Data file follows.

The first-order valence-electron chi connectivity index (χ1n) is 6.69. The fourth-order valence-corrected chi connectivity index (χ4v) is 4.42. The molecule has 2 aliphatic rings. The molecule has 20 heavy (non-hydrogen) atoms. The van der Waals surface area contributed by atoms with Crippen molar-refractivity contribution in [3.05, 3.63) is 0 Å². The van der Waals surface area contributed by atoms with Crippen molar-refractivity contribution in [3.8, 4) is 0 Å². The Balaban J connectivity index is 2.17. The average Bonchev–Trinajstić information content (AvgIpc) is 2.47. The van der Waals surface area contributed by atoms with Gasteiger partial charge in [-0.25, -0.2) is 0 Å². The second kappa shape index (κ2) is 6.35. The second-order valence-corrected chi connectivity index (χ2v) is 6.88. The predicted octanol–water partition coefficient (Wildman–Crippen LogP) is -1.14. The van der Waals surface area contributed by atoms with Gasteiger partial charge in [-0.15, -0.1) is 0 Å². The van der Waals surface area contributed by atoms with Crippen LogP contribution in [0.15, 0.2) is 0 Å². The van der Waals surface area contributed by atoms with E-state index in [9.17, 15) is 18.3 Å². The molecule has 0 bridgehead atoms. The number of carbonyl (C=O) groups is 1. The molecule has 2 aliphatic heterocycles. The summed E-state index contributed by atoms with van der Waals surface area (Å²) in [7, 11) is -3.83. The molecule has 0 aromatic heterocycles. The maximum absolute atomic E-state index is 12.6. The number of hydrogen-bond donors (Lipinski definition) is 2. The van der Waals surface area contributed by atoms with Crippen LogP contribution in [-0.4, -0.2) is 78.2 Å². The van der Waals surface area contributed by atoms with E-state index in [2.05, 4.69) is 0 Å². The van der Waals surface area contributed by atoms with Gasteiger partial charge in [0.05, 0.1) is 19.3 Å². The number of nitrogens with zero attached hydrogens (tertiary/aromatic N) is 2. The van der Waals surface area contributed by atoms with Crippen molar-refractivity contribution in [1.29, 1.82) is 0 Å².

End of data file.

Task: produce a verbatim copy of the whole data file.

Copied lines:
The first-order valence-electron chi connectivity index (χ1n) is 6.69. The fourth-order valence-corrected chi connectivity index (χ4v) is 4.42. The molecule has 2 aliphatic rings. The molecule has 20 heavy (non-hydrogen) atoms. The van der Waals surface area contributed by atoms with Crippen molar-refractivity contribution in [3.05, 3.63) is 0 Å². The van der Waals surface area contributed by atoms with Crippen molar-refractivity contribution in [3.8, 4) is 0 Å². The Balaban J connectivity index is 2.17. The average Bonchev–Trinajstić information content (AvgIpc) is 2.47. The van der Waals surface area contributed by atoms with Gasteiger partial charge in [-0.25, -0.2) is 0 Å². The second kappa shape index (κ2) is 6.35. The second-order valence-corrected chi connectivity index (χ2v) is 6.88. The predicted octanol–water partition coefficient (Wildman–Crippen LogP) is -1.14. The van der Waals surface area contributed by atoms with Gasteiger partial charge in [-0.15, -0.1) is 0 Å². The van der Waals surface area contributed by atoms with Crippen LogP contribution in [0.15, 0.2) is 0 Å². The van der Waals surface area contributed by atoms with E-state index in [9.17, 15) is 18.3 Å². The molecule has 0 bridgehead atoms. The number of carbonyl (C=O) groups is 1. The molecule has 2 aliphatic heterocycles. The summed E-state index contributed by atoms with van der Waals surface area (Å²) in [7, 11) is -3.83. The molecule has 0 aromatic heterocycles. The maximum absolute atomic E-state index is 12.6. The number of hydrogen-bond donors (Lipinski definition) is 2. The van der Waals surface area contributed by atoms with Crippen LogP contribution in [-0.4, -0.2) is 78.2 Å². The van der Waals surface area contributed by atoms with E-state index in [2.05, 4.69) is 0 Å². The van der Waals surface area contributed by atoms with Gasteiger partial charge in [0.05, 0.1) is 19.3 Å². The number of nitrogens with zero attached hydrogens (tertiary/aromatic N) is 2. The van der Waals surface area contributed by atoms with Crippen molar-refractivity contribution in [1.29, 1.82) is 0 Å².